Oppo Air Glass 3 hands-on: One step closer

Oppo Air Glass 3 hands-on: One step closer
The Oppo Air Glass 3 prototype was just announced at MWC 2024 and… well, it's not getting a release since it's still a work in progress.

We did, however, get a short hands-on time and the ability to appreciate how far Oppo has come with this technology.

Design and screens



These are probably among the lightest XR glasses we've tested. The temples do look thick, but “fashion statement” thick, not “we needed to put a battery in it” thick.

They sit on the head comfortably, and we can probably have them on for hours at a time.

The glasses have tiny displays right in the center of your vision. Both are in color and are being fed images from 1,000-nit projectors. The testing area was semi dark, so we can't say how they look under the sun. However, when looking through them and into a light source, data on the displays was still readable.

The glasses have a refractive index of 1.7 – very close to normal glass, which is at 1.5. This is important, because high refractiveness causes rainbow effects. Definitely something you don't want. Oppo said that there are no rainbows “in most cases” – we saw none in the current environment

Software experience



So, right now, the prototype can play music, show you pictures in color, has a weather widget, and can provide calling functionality via Bluetooth.

You swipe through the widgets via a horizontal touch pad on the temple frames. Apparently, there should also be vertical swipe input – for volume or for scrolling through images. The UI cues were there, but vertical swipes do not work on the current prototype we got to test.

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The Oppo Air glasses should also work with Oppo's own AndesGPT on board – an interactive assistant that should help you through your day-to-day with just a voice prompt.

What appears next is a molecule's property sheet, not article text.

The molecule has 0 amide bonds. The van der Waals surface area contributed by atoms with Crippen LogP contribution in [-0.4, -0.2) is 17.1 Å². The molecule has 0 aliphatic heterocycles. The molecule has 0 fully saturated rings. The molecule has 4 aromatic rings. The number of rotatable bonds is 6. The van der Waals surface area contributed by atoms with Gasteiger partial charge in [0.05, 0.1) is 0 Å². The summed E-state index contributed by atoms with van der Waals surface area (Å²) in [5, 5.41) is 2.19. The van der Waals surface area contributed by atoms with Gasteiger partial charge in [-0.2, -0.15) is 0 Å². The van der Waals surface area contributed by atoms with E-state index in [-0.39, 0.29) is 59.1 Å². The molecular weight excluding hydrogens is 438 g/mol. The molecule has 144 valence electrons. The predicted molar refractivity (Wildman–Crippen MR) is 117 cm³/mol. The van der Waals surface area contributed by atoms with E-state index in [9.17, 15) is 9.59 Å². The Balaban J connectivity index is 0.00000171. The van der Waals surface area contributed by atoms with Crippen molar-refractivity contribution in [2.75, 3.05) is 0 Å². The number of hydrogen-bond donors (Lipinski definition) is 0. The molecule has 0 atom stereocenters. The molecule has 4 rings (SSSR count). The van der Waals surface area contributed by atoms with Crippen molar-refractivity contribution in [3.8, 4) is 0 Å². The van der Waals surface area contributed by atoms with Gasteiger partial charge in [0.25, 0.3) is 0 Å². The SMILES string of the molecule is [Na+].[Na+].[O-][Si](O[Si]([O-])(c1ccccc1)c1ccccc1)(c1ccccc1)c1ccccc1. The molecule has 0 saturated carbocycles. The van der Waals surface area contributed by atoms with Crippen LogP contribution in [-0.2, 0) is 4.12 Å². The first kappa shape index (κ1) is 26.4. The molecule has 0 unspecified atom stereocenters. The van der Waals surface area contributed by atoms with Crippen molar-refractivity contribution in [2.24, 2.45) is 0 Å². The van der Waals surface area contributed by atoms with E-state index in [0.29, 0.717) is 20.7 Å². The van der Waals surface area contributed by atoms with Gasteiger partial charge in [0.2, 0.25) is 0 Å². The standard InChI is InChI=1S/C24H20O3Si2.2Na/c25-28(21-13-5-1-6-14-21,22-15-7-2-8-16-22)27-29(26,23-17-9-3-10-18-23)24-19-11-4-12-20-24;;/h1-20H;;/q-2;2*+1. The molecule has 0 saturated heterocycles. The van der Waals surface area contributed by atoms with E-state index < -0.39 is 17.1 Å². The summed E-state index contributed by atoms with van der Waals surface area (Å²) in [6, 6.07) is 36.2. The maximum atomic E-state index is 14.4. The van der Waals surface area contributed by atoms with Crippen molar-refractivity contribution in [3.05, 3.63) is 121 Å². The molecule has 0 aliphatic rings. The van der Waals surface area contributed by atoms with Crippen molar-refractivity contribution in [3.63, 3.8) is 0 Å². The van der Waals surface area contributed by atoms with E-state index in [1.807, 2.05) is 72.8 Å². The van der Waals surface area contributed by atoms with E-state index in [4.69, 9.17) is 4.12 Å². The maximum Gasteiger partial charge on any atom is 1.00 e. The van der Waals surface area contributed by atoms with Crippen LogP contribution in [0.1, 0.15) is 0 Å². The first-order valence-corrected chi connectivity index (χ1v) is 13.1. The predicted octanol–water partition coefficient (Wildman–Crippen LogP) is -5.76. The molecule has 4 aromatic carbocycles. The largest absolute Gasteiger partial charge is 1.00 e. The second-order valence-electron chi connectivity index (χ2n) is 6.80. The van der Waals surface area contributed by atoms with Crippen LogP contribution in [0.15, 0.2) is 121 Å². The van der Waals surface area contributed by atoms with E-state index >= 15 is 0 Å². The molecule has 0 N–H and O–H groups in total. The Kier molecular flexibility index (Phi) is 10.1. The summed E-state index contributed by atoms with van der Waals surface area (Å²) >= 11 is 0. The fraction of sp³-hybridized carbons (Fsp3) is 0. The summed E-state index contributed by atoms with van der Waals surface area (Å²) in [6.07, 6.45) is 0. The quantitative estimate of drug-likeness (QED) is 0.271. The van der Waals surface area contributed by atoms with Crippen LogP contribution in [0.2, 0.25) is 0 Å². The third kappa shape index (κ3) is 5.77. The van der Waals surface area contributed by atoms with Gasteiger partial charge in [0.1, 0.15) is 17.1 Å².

AndesGPT is currently not available outside of China, due to regulations. But Oppo is working to enable its smart AI assistant features and is partnering with different companies to do so – including Microsoft.

But for this hands-on – we didn't get to try it.

Sound quality



The audio from the Oppo Air Glass 3 comes from speakers in the temple rims. With "reverse sound field technology", which we couldn't get a more accurate description of, it's supposed to focus sound into your ear canals and keep it private, with others unable to hear your conversations and multimedia.

The on-site unit had some pre-loaded music. It didn't sound bad, but was definitely weak on volume and didn't have a lot of depth. The highs were kind of leaning on the shrill side, but not quite there, so that's ok. However, we could hear the audio bleed from others testing the glasses — so, we guess the prototype isn't quite there yet, with what Oppo wanted to achieve.

Expectations



There isn't much to be said at this point — we can't evaluate this as a product, because it's not a product. It will evolve and transform further, until Oppo hits the point where it believes it's good enough to sell.

But, are we "seeing" the future here? Kind of. While Apple decided to go all in with the insane Vision Pro, other companies are giving us much simpler solutions for Mixed Reality or Augmented Reality. We really like how almost-normal the Oppo Air Glasses 3 look. The low refraction and the thinness of the waveguides is impressive. The idea of having an AI assistant ready to show you information straight on the glasses makes perfect sense.

We are sure that there are plenty of changes to come before these make it to market — the market itself may change during that time, which would require the Oppo Air Glass to evolve yet again. But this concept here, this idea — it's pretty cool.


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